Certain rules were unnecessary and overly restrictive

For example, I originally had a rule that stated you could only own one part of each tier/type combination at once. I did this to prevent hoarding of parts of a certain tier/type, but I realized that this hoarding didn’t really happen on a very large scale. On the other hand, when people did end up with multiple parts for a given tier/type, it led to interesting trades. I will be removing that rule. Another rule that I will be removing is the one that makes building a part an action. I think trades are more dynamic if people can build whenever they want, especially on the last round.

Other tweaks and changes

One of the players mentioned that they felt the game was a little bit long. I originally intended the game to be no longer than 45 minutes long, but our playtest session was over 1 hour and 15 minutes long (including rules). I think I will try cutting the amount of rounds from 10 to 7. I don’t think the quality of spaceship builds will be heavily affected, since I am also reducing the average resource cost, and reducing the cost of some blueprints.

Overall, this playtest session gave me an invaluable amount of information about how to improve the game, and I’m looking forward to the next playtest!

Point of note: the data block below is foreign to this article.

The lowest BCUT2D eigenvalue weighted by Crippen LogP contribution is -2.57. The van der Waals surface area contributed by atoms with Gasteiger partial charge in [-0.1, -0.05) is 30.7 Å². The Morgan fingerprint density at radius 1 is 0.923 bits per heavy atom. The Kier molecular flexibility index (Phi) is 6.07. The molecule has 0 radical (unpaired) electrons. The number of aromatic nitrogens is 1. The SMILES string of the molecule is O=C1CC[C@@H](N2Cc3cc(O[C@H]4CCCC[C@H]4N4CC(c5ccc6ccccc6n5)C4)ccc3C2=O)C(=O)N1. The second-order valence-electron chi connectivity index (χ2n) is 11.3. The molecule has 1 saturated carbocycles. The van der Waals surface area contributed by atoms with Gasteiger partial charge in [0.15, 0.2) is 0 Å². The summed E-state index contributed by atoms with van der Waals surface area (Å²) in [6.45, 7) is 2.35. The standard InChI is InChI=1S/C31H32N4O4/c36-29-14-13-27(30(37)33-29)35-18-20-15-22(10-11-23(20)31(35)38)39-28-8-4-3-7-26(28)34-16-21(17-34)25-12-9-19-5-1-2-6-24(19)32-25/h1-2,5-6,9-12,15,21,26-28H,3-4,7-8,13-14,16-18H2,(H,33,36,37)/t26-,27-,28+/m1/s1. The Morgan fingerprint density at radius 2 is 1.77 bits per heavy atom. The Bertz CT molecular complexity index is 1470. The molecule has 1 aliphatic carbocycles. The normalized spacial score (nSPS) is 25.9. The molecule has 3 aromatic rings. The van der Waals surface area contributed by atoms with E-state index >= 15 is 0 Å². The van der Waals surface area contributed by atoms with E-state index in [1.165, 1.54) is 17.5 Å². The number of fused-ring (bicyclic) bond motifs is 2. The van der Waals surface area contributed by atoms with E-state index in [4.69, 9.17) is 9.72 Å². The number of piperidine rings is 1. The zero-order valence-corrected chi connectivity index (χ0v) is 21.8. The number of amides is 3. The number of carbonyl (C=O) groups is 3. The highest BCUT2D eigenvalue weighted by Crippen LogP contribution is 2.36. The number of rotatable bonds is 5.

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2 thoughts on “Laureate Playtest #1

  1. You seemed to have gained a lot of valuable information out of just one playtesting session. Decreasing the costs of the cards should help speed up the game and will allow for potentially a closer competition, since the lower costs might make all of the end products very similar in terms of quality. This looks like a very well thought out game and I can’t wait to see the finished product.

  2. This is amazing, I’m impressed of how much information you got from this 1st playtest. I think all of the changes needed are very good to make, but when making them try to make slight adjustments to certain things and not change too many elements at once drastically so it doesn’t wildly change the game overall so it’s still more easy to compare to previous tests when you test it more. I would suggest focusing on making the game quicker, and a bit more exciting so players can really have fun in a time frame meeting your goal of no longer than 45 minutes. I think that if you can do that, then you will also have more opportunities to make more changes faster and test them as players could be more willing to offer insight and then play again after you make the change they suggest, or maybe have a couple elements you wish to try changing and only change some for the playtest and then do another with the other elements changed and the ones you just tested either still in, or removed to test 2 versions. Players will be more likely to play 2 games and let you test more as long as the game is shorter time-wise since everyone has lives and sometimes it’s difficult to get someone to spend an hour of their day testing a game when they may have other things to do. Overall I think your concept for your game seems very nice and you seem to be going in the right direction with changes you know you have to make, so keep on that path.